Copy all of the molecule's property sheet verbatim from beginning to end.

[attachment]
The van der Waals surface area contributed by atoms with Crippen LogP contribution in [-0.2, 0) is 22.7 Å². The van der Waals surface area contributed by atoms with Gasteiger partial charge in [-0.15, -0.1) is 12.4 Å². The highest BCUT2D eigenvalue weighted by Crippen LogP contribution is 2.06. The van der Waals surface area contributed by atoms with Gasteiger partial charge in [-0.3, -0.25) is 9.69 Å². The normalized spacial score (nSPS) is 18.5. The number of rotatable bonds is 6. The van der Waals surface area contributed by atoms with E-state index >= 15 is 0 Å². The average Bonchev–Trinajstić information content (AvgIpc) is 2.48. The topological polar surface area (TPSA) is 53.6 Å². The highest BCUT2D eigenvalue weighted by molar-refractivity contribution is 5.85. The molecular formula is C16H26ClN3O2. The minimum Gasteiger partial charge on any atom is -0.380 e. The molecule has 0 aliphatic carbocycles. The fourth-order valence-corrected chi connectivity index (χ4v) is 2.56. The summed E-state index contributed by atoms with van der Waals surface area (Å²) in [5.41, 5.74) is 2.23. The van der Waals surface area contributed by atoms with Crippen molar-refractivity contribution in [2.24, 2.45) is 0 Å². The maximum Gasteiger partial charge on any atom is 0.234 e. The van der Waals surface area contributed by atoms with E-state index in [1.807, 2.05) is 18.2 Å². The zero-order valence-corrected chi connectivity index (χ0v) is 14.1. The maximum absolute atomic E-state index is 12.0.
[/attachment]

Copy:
The van der Waals surface area contributed by atoms with Crippen LogP contribution in [-0.2, 0) is 22.7 Å². The van der Waals surface area contributed by atoms with Gasteiger partial charge in [-0.15, -0.1) is 12.4 Å². The highest BCUT2D eigenvalue weighted by Crippen LogP contribution is 2.06. The van der Waals surface area contributed by atoms with Gasteiger partial charge in [-0.3, -0.25) is 9.69 Å². The normalized spacial score (nSPS) is 18.5. The number of rotatable bonds is 6. The van der Waals surface area contributed by atoms with E-state index >= 15 is 0 Å². The average Bonchev–Trinajstić information content (AvgIpc) is 2.48. The topological polar surface area (TPSA) is 53.6 Å². The highest BCUT2D eigenvalue weighted by molar-refractivity contribution is 5.85. The molecular formula is C16H26ClN3O2. The minimum Gasteiger partial charge on any atom is -0.380 e. The molecule has 0 aliphatic carbocycles. The fourth-order valence-corrected chi connectivity index (χ4v) is 2.56. The summed E-state index contributed by atoms with van der Waals surface area (Å²) in [5.41, 5.74) is 2.23. The van der Waals surface area contributed by atoms with Crippen molar-refractivity contribution in [2.24, 2.45) is 0 Å². The maximum Gasteiger partial charge on any atom is 0.234 e. The van der Waals surface area contributed by atoms with E-state index in [1.807, 2.05) is 18.2 Å². The zero-order valence-corrected chi connectivity index (χ0v) is 14.1. The maximum absolute atomic E-state index is 12.0.